Lesson 6: Twinning
The eight letters we are learning today in Lesson 6 (actually six letters because you’ve already learned two in prior lessons) have a common theme – dots and rhyming.
Bet: Belly Button
Kaf: Cough Drop
Bet (בּ)and Vet (ב)
Kaf (כּ)and Chaf (כ)
Way back in Lesson 1, we told you to pay attention to the letter BET’s shape because it will closely resemble another letter. Well, the time has come for the big reveal.
The letter KAF looks like a backwards uppercase “C.” KAF has a dot in the middle of the letter just like BET, but we remember KAF’s dot as a cough drop caught in KAF’s throat. KAF makes a “k” sound like kangaroo. KAF also has a letter twin, CHAF, which is the same backwards uppercase “C” shape as KAF but without the dot. Unfortunately, both of these letters aren’t feeling well, and while KAF has a cough drop, CHAF is coughing up a lot of phlegm and mucus. In order for CHAF to clear the phlegm from its throat, it makes a “ch” sound to do so. This “ch” sound is the same exact sound as the letter Chanukkah CHET that we learned in Lesson 5.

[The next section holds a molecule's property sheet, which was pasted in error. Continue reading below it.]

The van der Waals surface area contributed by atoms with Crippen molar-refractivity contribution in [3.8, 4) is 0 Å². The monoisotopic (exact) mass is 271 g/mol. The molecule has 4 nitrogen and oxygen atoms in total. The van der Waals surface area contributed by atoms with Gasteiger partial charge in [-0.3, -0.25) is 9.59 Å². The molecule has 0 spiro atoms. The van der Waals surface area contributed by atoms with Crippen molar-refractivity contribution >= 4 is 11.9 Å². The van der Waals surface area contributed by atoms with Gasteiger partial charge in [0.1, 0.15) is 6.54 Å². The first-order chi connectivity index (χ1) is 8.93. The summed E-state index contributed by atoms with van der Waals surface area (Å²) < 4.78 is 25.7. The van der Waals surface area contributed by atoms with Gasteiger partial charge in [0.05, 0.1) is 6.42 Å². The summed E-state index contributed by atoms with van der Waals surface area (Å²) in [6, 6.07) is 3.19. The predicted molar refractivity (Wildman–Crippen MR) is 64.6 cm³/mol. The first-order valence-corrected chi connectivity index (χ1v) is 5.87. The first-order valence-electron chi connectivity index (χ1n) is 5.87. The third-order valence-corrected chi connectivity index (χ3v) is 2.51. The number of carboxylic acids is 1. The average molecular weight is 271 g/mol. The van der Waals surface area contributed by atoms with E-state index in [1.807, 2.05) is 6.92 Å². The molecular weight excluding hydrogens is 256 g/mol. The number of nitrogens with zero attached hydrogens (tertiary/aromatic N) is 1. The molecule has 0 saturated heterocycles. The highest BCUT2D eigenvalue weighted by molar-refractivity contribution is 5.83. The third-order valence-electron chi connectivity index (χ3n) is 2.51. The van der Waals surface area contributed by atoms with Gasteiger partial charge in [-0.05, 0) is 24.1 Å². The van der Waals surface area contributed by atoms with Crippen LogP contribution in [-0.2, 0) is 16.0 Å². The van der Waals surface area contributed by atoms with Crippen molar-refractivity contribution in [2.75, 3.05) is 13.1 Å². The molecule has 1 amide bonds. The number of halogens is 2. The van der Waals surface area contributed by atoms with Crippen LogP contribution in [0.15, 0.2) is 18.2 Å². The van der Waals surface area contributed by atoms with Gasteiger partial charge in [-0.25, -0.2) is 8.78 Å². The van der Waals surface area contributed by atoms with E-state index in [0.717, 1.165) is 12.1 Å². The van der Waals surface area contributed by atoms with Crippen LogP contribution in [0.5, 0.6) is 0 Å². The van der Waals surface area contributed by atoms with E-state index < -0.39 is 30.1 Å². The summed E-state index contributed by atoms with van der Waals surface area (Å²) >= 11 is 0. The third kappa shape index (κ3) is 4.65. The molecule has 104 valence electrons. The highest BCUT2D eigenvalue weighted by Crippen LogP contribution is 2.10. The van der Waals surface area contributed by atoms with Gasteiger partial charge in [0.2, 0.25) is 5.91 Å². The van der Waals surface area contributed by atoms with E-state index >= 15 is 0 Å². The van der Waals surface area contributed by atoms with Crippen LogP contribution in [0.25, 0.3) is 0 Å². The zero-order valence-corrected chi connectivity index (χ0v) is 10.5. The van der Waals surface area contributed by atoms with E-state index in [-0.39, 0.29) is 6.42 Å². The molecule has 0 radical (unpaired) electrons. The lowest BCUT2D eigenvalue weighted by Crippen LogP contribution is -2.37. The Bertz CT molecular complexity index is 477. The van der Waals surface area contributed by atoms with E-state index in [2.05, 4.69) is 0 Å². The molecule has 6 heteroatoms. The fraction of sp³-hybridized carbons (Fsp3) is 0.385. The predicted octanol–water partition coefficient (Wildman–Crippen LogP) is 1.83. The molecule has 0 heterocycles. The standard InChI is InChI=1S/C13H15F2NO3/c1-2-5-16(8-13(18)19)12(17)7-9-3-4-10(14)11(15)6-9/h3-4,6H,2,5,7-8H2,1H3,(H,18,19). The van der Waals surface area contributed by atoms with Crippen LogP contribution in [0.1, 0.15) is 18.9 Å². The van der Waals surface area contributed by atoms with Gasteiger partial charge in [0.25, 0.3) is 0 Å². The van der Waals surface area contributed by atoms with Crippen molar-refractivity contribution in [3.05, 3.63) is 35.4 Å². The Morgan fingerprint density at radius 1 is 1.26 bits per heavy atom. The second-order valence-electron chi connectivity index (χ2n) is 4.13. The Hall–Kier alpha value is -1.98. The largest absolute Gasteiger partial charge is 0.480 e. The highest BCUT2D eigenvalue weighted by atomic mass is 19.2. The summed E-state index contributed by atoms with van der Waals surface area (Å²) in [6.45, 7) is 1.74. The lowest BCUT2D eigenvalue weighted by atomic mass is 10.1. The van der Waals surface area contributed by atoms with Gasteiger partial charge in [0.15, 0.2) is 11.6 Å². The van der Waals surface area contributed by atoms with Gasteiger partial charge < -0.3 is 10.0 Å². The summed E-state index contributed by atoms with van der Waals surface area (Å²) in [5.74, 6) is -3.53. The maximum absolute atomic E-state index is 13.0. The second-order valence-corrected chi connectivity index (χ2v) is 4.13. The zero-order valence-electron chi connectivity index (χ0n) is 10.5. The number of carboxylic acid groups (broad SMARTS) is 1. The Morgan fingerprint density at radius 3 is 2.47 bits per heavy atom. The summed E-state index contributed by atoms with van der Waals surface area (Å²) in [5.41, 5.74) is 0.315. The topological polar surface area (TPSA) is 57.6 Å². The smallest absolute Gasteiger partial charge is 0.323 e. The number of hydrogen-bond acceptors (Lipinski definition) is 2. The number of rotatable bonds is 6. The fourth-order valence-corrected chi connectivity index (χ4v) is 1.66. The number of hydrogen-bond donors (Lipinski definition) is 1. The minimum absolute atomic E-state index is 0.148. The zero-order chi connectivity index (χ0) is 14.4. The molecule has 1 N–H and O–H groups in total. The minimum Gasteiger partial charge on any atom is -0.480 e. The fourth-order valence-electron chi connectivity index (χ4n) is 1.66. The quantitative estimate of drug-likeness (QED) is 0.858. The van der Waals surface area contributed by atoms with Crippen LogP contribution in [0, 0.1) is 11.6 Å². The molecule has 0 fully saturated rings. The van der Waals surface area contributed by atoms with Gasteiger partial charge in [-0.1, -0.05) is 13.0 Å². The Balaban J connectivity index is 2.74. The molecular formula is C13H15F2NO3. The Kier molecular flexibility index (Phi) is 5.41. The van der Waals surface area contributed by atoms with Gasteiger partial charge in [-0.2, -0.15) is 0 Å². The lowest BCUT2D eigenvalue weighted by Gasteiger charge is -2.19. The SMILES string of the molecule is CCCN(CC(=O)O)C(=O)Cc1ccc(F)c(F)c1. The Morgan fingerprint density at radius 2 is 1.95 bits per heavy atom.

Pay (פּ)and Fay (פ)
PAY and FAY have, by far, my favorite ways to remember these letters. First off, PAY and FAY look like a backwards, upside down, uppercase “G.” I’m fully aware that is one of those “my brother’s wife’s second cousin’s daughter” descriptions and I apologize for that. Of course, PAY has a dot and its twin FAY does not. So how do we remember the two letters? PAY has a pimple — the dot — and FAY had a facial so FAY’s skin is super clean and clear — no dot. PAY makes a “p” sound like popcorn and FAY makes a “f” sound like flower.
Another really fun way to remember PAY is to think of it as a game of Pacman. I encourage you draw your own Pacman game board like the one I made here: